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Celebrating Asian Pacific American Heritage Month with Paul Chan

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Alyssa Hurst

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Alyssa Hurst
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Paul Chan

The University of Denver is committed to living our values of diversity and inclusion. We recognize that our community and institutional success is dependent on how well we engage and embrace the rich diversity of our faculty, staff, administrators, students and alumni. With that shared value in mind, throughout this academic year, we plan to publish a series of articles in the Bridge to celebrate cultural and ethnic heritage months. In partnership with Human Resources & Inclusive Community and the Staff of Color Association (SOCA), we will feature a staff or faculty member in recognition of each heritage month, along with an event to honor one another and learn about our unique differences.

For more than 20 years, Paul Chan has served as the University of Denver’s vice chancellor for legal affairs and general counsel, but his contributions to the DU community go far beyond that. Not only has he served as both faculty and staff at DU, but he also is an alumnus himself, having received his bachelor’s degree in English literature and secondary education from the University, and saw his son pursue a DU degree as well.

Chan’s involvement in the community has stretched beyond DU too. He is a former president of the National Asian Pacific American Bar Association, the Colorado Asian Pacific American Bar Association and the Denver Bar Association, and served as the president of the Colorado Bar Association in 2011, where he was the first Asian Pacific American to hold the position in its 122-year history.

This May, in recognition of Asian Pacific American Heritage Month, Chan told the DU Newsroom about the traditions that keep him connected to his family’s roots, the people who have inspired him most and more.

What is something you do to celebrate your background and heritage? Are there any traditions that are particularly important to you?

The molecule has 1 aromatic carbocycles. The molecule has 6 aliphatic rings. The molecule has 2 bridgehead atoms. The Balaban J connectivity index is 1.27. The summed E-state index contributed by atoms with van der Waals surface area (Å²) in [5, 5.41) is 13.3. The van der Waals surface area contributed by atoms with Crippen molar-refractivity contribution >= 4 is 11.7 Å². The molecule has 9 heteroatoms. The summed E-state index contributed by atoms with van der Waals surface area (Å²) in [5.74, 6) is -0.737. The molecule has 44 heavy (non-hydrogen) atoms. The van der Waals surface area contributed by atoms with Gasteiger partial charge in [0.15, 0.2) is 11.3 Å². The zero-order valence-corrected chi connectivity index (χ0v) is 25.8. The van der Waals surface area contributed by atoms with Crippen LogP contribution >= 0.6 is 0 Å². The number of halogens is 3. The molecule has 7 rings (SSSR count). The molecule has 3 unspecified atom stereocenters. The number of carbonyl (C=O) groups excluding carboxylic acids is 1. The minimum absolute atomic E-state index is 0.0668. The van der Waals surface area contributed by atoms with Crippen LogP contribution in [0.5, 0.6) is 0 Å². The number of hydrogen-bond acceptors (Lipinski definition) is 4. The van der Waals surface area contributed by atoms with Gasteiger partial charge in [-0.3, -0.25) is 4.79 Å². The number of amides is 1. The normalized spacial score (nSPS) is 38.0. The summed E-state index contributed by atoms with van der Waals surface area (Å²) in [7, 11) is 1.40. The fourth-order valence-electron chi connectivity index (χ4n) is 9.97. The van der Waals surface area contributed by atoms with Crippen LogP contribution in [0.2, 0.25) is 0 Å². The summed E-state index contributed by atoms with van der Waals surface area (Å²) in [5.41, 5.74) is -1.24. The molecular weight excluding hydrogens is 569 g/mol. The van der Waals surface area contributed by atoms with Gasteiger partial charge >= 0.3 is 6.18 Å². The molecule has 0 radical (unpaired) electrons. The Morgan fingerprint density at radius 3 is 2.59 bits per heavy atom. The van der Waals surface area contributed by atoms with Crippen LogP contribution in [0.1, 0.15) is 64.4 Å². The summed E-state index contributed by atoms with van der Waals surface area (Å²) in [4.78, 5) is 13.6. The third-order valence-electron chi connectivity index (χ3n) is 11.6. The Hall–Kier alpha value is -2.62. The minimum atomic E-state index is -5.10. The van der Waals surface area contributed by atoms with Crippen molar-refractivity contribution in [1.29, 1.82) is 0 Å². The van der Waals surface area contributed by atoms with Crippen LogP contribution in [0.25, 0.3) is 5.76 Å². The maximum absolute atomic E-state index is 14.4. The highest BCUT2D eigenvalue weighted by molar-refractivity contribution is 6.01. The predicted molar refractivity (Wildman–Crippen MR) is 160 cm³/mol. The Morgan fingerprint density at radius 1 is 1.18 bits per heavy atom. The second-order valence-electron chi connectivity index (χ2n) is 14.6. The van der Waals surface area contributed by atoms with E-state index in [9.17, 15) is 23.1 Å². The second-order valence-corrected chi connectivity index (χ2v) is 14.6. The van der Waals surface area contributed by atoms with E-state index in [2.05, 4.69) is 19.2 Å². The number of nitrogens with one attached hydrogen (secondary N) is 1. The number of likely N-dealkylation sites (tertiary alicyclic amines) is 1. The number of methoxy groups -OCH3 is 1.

So many cultural traditions are bound up and inseparable from family. So, as you might imagine, those come out most when we’re all together for holidays and similar occasions. You can’t get more than a couple of our family members together without us going out for dim sum at some point. And, our family gatherings almost always include a prime rib dinner, because my grandfather on my mother’s side was a butcher and ran a neighborhood grocery store in Phoenix, which was very common for Chinese immigrants in the 1930s and 1940s in that part of the country.

Are there any places in Denver you would recommend for anyone interested in learning and connecting more to your culture?

Denver’s Asian Pacific American (APA) communities are incredibly diverse, so there are a number of places around town that reflect the richness of those different cultures. The Far East Center on South Federal has great Vietnamese food and merchants. Sakura Square downtown is the focal point for Denver’s Japanese American community, and most of the best Korean restaurants and markets are in Aurora. Of course, the Colorado Dragon Boat Festival will be held at Sloan’s Lake again this year the weekend of July 27-28.

Who in your life has inspired you?

I’ve been so blessed to have known so many great people who have influenced my life! How do you answer this question in just a few words? My mother and father taught me so much about hard work, resilience and dedication to family. I was fortunate enough to meet Judge Thomas Tang and Sen. Daniel Inouye before they died. Justice Denny Chin, who sits on the Second Circuit Court of Appeals, has been an example for all APA attorneys, along with being a friend. And I’ve learned as much from the chancellors I have worked with — Dan Ritchie, Bob Coombe and Rebecca Chopp — as I did when I earned my bachelor’s degree from DU.

Tell us about your role at DU and why you’re passionate about your work.

I remember being in grade school and trying to decide whether I wanted to be a teacher or a lawyer. Even after I began practicing law, I taught classes as an adjunct at DU’s law school, and I applied for positions as a law professor before I got into administration, so I can’t think of a better fit for me than being an attorney for a university. It’s very satisfying to work in a profession that I really enjoy, while also playing a small part in providing the education and opportunities that we make available for of our students and supporting the incredible scholarly research that our faculty carries out.

In an effort to make the University an inclusive and welcoming place to be, what would you like to see changed or improved?

Our commitment to diversity and inclusion is so strong and clearly stated in DU IMPACT 2025, and we’ve been so successful in pursuing those outcomes. I would like us to continue our commitment to encouraging and cultivating individuals at DU who are committed to those goals, including bringing to the table more faculty, staff and student leaders who reflect the richness and complexity of our community. This is crucial to creating a campus where all of us take responsibility for this transformative direction, regardless or our individual ethnicities, gender, orientation, ability, backgrounds, beliefs, class and other identities.

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